"An Exchange Of Territory": Geography, Literature, And The American Civil War

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An Exchange of Territory charts the role of the American Civil War in transforming the national spatial imaginary. It argues that the war generated an existential, yet generative, instability through which the idea of the nation could be reformed. Following from Emily Dickinson's assertion that "war feels to me an oblique place," this dissertation seeks to understand how the war was experienced by those who were distant from it, arguing that the experience of place was renegotiated to emphasize sensory and affective responses that did not require "being there." It shows how war literature surveys sites of spatial negotiation both literary and geographic. These places-which range from the cemeteries of Herman Melville's Battle-Pieces to the neighborhood of a ruined plantation in Charles Chesnutt's conjure stories-retain a contingent status from a time when the nation's fate was undecided. Thus, they allow for the imaginative restructuring of national hierarchies including race, gender, and time. The first chapter, "'For Braveries, Remote as This': Emily Dickinson and the Circumference of the Nation," reads the writer's wartime letters and poems together to show how Dickinson produces a rhetoric of circumference to understand the distances generated by war. Building on the generic questions raised by studying Dickinson's war writing, the second chapter argues that Herman Melville's first collection of poetry, Battle-Pieces and Aspects of the War (1866), adopts and adapts the epitaphic genre to demonstrate how the war interrupted traditional human relations with place and time. The third chapter, "Near Andersonville: Race and Place in Early American Regionalism," constructs an alternative genealogy of regionalism and its interrogation of gender and race through readings of Winslow Homer's painting Near Andersonville and seldom-studied magazine sketches by Rebecca Harding Davis and Constance Fenimore Woolson. Finally, the project's examination of the racialization of space extends to a reading of geophagy, or earth eating, in the final chapter "'More Predial than Proprietary': Consuming Place in Charles Chesnutt's Short Fiction." A coda on Civil War memory in "Mark Twain Country" shows how questions about the indeterminate places of war continue to haunt the stories that America tells about its past.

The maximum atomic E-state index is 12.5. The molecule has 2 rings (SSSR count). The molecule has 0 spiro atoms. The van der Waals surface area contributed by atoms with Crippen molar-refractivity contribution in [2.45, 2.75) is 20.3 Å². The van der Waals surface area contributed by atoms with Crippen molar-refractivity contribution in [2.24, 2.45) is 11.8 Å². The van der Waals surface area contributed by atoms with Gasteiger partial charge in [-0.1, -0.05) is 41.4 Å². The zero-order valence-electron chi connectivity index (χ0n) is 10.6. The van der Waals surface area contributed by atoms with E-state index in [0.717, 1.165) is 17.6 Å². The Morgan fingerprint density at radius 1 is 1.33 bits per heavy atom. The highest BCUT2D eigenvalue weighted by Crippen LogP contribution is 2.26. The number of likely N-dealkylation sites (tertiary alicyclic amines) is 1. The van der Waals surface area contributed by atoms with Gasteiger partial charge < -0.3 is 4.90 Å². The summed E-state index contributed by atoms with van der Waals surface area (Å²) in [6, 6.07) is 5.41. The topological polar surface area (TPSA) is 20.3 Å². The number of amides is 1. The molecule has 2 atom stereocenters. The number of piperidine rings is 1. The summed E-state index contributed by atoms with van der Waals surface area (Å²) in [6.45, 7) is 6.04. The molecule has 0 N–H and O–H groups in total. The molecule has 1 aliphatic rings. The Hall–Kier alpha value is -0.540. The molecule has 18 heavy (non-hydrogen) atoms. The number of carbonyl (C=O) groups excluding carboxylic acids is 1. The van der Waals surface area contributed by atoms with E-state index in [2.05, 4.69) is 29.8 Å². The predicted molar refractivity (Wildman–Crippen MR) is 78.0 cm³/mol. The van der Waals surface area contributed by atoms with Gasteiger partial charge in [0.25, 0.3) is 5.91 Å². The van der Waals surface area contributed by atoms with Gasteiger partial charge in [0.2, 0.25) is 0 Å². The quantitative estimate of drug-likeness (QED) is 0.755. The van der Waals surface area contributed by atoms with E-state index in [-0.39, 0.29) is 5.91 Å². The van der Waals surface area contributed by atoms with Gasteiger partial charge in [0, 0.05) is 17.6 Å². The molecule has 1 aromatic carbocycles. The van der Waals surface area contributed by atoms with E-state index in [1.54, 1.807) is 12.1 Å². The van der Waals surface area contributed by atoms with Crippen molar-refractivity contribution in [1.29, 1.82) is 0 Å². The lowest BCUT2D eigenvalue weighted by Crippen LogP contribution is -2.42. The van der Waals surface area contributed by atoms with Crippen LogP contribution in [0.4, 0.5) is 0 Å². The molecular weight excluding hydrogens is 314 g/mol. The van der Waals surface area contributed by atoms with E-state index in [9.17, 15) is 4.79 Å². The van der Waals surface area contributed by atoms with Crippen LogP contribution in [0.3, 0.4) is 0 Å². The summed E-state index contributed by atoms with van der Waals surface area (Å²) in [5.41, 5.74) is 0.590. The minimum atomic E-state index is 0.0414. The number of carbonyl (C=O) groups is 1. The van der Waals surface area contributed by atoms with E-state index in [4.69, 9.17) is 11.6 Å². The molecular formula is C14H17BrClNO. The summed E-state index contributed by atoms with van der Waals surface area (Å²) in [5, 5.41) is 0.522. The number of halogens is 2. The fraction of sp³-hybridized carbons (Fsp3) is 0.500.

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nineteenth-century American literature; geography; Civil War


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Samuels,Shirley R

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McCullough,Mary K.

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English Language and Literature

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Ph. D., English Language and Literature

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Doctor of Philosophy

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dissertation or thesis

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